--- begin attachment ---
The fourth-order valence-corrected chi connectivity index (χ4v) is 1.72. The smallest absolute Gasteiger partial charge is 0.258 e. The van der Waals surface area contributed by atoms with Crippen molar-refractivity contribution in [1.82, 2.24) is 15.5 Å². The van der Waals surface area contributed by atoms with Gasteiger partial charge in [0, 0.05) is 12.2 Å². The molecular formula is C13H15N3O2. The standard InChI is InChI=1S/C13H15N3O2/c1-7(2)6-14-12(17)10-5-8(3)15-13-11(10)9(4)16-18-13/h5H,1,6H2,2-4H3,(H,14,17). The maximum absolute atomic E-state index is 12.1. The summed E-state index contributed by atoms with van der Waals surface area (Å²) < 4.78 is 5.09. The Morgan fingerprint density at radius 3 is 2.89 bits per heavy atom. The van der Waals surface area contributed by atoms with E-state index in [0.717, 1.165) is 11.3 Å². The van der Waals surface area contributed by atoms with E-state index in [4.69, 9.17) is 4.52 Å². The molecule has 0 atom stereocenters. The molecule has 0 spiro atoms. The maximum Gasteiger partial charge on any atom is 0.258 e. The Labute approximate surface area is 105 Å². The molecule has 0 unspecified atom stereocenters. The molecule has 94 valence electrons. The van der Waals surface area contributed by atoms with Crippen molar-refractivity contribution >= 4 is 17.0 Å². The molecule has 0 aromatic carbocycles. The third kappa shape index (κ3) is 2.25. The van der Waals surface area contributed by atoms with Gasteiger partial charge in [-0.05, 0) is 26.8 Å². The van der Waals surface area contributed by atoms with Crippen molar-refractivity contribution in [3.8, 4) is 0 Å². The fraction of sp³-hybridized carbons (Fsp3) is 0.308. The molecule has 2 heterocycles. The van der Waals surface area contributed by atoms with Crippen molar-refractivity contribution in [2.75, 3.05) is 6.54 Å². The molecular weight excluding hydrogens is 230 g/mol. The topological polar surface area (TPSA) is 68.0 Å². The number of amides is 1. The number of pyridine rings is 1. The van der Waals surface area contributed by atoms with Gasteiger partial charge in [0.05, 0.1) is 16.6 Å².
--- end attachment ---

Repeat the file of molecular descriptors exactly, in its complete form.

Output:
The fourth-order valence-corrected chi connectivity index (χ4v) is 1.72. The smallest absolute Gasteiger partial charge is 0.258 e. The van der Waals surface area contributed by atoms with Crippen molar-refractivity contribution in [1.82, 2.24) is 15.5 Å². The van der Waals surface area contributed by atoms with Gasteiger partial charge in [0, 0.05) is 12.2 Å². The molecular formula is C13H15N3O2. The standard InChI is InChI=1S/C13H15N3O2/c1-7(2)6-14-12(17)10-5-8(3)15-13-11(10)9(4)16-18-13/h5H,1,6H2,2-4H3,(H,14,17). The maximum absolute atomic E-state index is 12.1. The summed E-state index contributed by atoms with van der Waals surface area (Å²) < 4.78 is 5.09. The Morgan fingerprint density at radius 3 is 2.89 bits per heavy atom. The van der Waals surface area contributed by atoms with E-state index in [0.717, 1.165) is 11.3 Å². The van der Waals surface area contributed by atoms with E-state index in [4.69, 9.17) is 4.52 Å². The molecule has 0 atom stereocenters. The molecule has 0 spiro atoms. The maximum Gasteiger partial charge on any atom is 0.258 e. The Labute approximate surface area is 105 Å². The molecule has 0 unspecified atom stereocenters. The molecule has 94 valence electrons. The van der Waals surface area contributed by atoms with Crippen molar-refractivity contribution >= 4 is 17.0 Å². The molecule has 0 aromatic carbocycles. The third kappa shape index (κ3) is 2.25. The van der Waals surface area contributed by atoms with Gasteiger partial charge in [-0.05, 0) is 26.8 Å². The van der Waals surface area contributed by atoms with Crippen molar-refractivity contribution in [3.8, 4) is 0 Å². The fraction of sp³-hybridized carbons (Fsp3) is 0.308. The molecule has 2 heterocycles. The van der Waals surface area contributed by atoms with Crippen molar-refractivity contribution in [2.75, 3.05) is 6.54 Å². The molecular weight excluding hydrogens is 230 g/mol. The topological polar surface area (TPSA) is 68.0 Å². The number of amides is 1. The number of pyridine rings is 1. The van der Waals surface area contributed by atoms with Gasteiger partial charge in [0.05, 0.1) is 16.6 Å².